With its fourth season, the National Geographic series Genius presents a dual portrait of Martin Luther King Jr. and Malcolm X, inspirational leaders who paved parallel paths as pioneers in the American civil rights movement in the 1950s and ’60s. Genius: MLK/X traces their journeys from their formative years through their rise to prominence, as they each shaped a legacy that remains vitally important. Trevor Forrest, the lead director of photography for MLK/X, worked closely with Panavision to select an equipment package based around Panavised Arri Alexa 35 cameras and Primo spherical lenses, with modified Anamorphic Flare Attachments used for key moments.
Panavision Primo lenses
Writer-director Le Chau was born in Vietnam, moved to the United States when she was 22, and graduated from the UCLA School of Theater, Film and Television in 2023. Her short film Doldrums tells the story of a Vietnam War veteran’s experience in two time periods: in the midst of combat and in his modern-day civilian life.
In the early aughts, in a small Iowa town, Alice — a student at the local Catholic high school — enjoys watching Titanic and testing her knowledge of movie titles with word scrambles played in online chat rooms. When one of her internet encounters takes an unexpected turn, she suddenly discovers there’s pleasure to be had in pleasuring oneself. Not long after, she attends a four-day Catholic retreat, where she struggles to reconcile her nascent urges with the prospect of eternal judgment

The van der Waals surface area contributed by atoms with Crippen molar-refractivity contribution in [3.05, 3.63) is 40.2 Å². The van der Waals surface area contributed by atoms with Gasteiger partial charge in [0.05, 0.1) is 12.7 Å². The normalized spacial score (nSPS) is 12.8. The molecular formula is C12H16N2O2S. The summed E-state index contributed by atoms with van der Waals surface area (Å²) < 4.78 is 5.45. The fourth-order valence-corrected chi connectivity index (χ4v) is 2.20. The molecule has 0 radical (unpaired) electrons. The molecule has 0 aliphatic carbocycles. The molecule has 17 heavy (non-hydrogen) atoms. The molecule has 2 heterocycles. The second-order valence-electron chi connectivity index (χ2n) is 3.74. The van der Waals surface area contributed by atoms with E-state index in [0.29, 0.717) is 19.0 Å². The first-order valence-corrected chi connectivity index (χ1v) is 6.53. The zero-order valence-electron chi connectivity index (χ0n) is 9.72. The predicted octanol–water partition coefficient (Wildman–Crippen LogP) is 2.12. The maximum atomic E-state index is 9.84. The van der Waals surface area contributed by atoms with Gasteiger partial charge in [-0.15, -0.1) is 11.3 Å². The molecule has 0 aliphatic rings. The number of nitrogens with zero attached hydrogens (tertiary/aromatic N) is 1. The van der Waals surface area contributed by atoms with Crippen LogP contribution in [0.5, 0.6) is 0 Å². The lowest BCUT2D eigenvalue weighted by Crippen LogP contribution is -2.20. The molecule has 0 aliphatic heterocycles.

Anthony Dod Mantle, ASC, BSC, DFF, director Ron Howard's cinematographer on the 1970s Formula 1 adrenaline film Rush, was charged with creating the arresting visuals for In the Heart of the Sea. The logistics of the film, much of which involved the liberal use of water, were daunting. “Shooting a film outside, in English weather, and trying to break the film down into blocks where I could maintain continuity between exterior tanks, interior tanks and real locations – that was quite a big deal,” Dod Mantle says still with a sense of awe.
Music and dance are a big part of the contemporary adaptation of Langston Hughes’ holiday musical drama, Black Nativity. It follows Langston (Jacob Latimore), a street-wise teen from Baltimore as he journeys to New York City to spend the Christmas holiday with his estranged grandparents.